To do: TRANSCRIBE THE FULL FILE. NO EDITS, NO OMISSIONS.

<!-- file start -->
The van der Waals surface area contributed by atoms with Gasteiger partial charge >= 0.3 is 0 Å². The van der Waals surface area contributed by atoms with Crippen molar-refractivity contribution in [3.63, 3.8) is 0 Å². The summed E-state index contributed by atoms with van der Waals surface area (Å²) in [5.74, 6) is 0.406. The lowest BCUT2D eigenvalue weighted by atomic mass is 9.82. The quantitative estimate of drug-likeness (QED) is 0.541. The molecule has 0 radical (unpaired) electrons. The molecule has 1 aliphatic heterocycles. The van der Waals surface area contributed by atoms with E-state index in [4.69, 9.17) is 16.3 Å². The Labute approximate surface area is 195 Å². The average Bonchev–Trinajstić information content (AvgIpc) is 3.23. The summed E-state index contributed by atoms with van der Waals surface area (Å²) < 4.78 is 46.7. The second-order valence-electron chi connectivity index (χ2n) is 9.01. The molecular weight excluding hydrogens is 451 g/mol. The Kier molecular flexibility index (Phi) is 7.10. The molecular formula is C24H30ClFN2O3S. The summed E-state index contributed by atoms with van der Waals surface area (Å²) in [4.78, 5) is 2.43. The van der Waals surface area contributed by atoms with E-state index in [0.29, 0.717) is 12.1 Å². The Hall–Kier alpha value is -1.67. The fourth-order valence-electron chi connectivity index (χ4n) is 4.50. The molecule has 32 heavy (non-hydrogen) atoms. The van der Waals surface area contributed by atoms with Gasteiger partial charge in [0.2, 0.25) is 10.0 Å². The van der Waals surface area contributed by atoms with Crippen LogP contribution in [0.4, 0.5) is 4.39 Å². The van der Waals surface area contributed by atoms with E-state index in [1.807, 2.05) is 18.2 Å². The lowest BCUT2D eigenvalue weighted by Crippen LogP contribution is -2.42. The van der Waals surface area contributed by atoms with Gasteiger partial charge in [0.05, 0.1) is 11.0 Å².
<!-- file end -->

The van der Waals surface area contributed by atoms with Gasteiger partial charge >= 0.3 is 0 Å². The van der Waals surface area contributed by atoms with Crippen molar-refractivity contribution in [3.63, 3.8) is 0 Å². The summed E-state index contributed by atoms with van der Waals surface area (Å²) in [5.74, 6) is 0.406. The lowest BCUT2D eigenvalue weighted by atomic mass is 9.82. The quantitative estimate of drug-likeness (QED) is 0.541. The molecule has 0 radical (unpaired) electrons. The molecule has 1 aliphatic heterocycles. The van der Waals surface area contributed by atoms with E-state index in [4.69, 9.17) is 16.3 Å². The Labute approximate surface area is 195 Å². The average Bonchev–Trinajstić information content (AvgIpc) is 3.23. The summed E-state index contributed by atoms with van der Waals surface area (Å²) < 4.78 is 46.7. The second-order valence-electron chi connectivity index (χ2n) is 9.01. The molecular weight excluding hydrogens is 451 g/mol. The Kier molecular flexibility index (Phi) is 7.10. The molecular formula is C24H30ClFN2O3S. The summed E-state index contributed by atoms with van der Waals surface area (Å²) in [4.78, 5) is 2.43. The van der Waals surface area contributed by atoms with E-state index in [0.29, 0.717) is 12.1 Å². The Hall–Kier alpha value is -1.67. The fourth-order valence-electron chi connectivity index (χ4n) is 4.50. The molecule has 32 heavy (non-hydrogen) atoms. The van der Waals surface area contributed by atoms with Gasteiger partial charge in [0.2, 0.25) is 10.0 Å². The van der Waals surface area contributed by atoms with Crippen LogP contribution in [0.4, 0.5) is 4.39 Å². The van der Waals surface area contributed by atoms with E-state index in [1.807, 2.05) is 18.2 Å². The lowest BCUT2D eigenvalue weighted by Crippen LogP contribution is -2.42. The van der Waals surface area contributed by atoms with Gasteiger partial charge in [0.05, 0.1) is 11.0 Å².